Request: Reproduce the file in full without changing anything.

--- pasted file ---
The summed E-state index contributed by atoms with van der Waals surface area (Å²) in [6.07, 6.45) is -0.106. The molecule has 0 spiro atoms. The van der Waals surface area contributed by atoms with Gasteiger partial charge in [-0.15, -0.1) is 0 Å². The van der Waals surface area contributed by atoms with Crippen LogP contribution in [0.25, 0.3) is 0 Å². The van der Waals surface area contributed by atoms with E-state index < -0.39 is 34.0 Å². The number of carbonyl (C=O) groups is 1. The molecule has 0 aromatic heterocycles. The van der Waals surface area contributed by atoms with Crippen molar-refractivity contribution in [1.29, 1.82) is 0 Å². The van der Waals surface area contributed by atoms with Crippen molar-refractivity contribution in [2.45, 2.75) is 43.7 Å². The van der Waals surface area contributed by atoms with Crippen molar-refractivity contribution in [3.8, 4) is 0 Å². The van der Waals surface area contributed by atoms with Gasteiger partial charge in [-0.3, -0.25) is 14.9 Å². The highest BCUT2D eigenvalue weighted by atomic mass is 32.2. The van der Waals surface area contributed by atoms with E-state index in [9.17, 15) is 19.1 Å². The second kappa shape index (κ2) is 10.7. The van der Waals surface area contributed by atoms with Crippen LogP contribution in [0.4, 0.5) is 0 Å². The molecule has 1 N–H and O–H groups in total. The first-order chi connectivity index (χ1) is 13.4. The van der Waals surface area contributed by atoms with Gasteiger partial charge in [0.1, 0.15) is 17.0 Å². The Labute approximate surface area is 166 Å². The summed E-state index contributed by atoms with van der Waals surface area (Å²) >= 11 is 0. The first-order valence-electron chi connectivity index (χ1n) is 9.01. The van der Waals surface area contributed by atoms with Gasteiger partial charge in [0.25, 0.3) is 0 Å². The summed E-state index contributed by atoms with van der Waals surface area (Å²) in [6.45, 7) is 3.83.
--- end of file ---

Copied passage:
The summed E-state index contributed by atoms with van der Waals surface area (Å²) in [6.07, 6.45) is -0.106. The molecule has 0 spiro atoms. The van der Waals surface area contributed by atoms with Gasteiger partial charge in [-0.15, -0.1) is 0 Å². The van der Waals surface area contributed by atoms with Crippen LogP contribution in [0.25, 0.3) is 0 Å². The van der Waals surface area contributed by atoms with E-state index < -0.39 is 34.0 Å². The number of carbonyl (C=O) groups is 1. The molecule has 0 aromatic heterocycles. The van der Waals surface area contributed by atoms with Crippen molar-refractivity contribution in [1.29, 1.82) is 0 Å². The van der Waals surface area contributed by atoms with Crippen molar-refractivity contribution in [2.45, 2.75) is 43.7 Å². The van der Waals surface area contributed by atoms with Crippen molar-refractivity contribution in [3.8, 4) is 0 Å². The van der Waals surface area contributed by atoms with Gasteiger partial charge in [-0.3, -0.25) is 14.9 Å². The highest BCUT2D eigenvalue weighted by atomic mass is 32.2. The van der Waals surface area contributed by atoms with E-state index in [9.17, 15) is 19.1 Å². The second kappa shape index (κ2) is 10.7. The van der Waals surface area contributed by atoms with Crippen LogP contribution in [0.4, 0.5) is 0 Å². The molecule has 1 N–H and O–H groups in total. The first-order chi connectivity index (χ1) is 13.4. The van der Waals surface area contributed by atoms with Gasteiger partial charge in [0.1, 0.15) is 17.0 Å². The Labute approximate surface area is 166 Å². The summed E-state index contributed by atoms with van der Waals surface area (Å²) >= 11 is 0. The first-order valence-electron chi connectivity index (χ1n) is 9.01. The van der Waals surface area contributed by atoms with Gasteiger partial charge in [0.25, 0.3) is 0 Å². The summed E-state index contributed by atoms with van der Waals surface area (Å²) in [6.45, 7) is 3.83.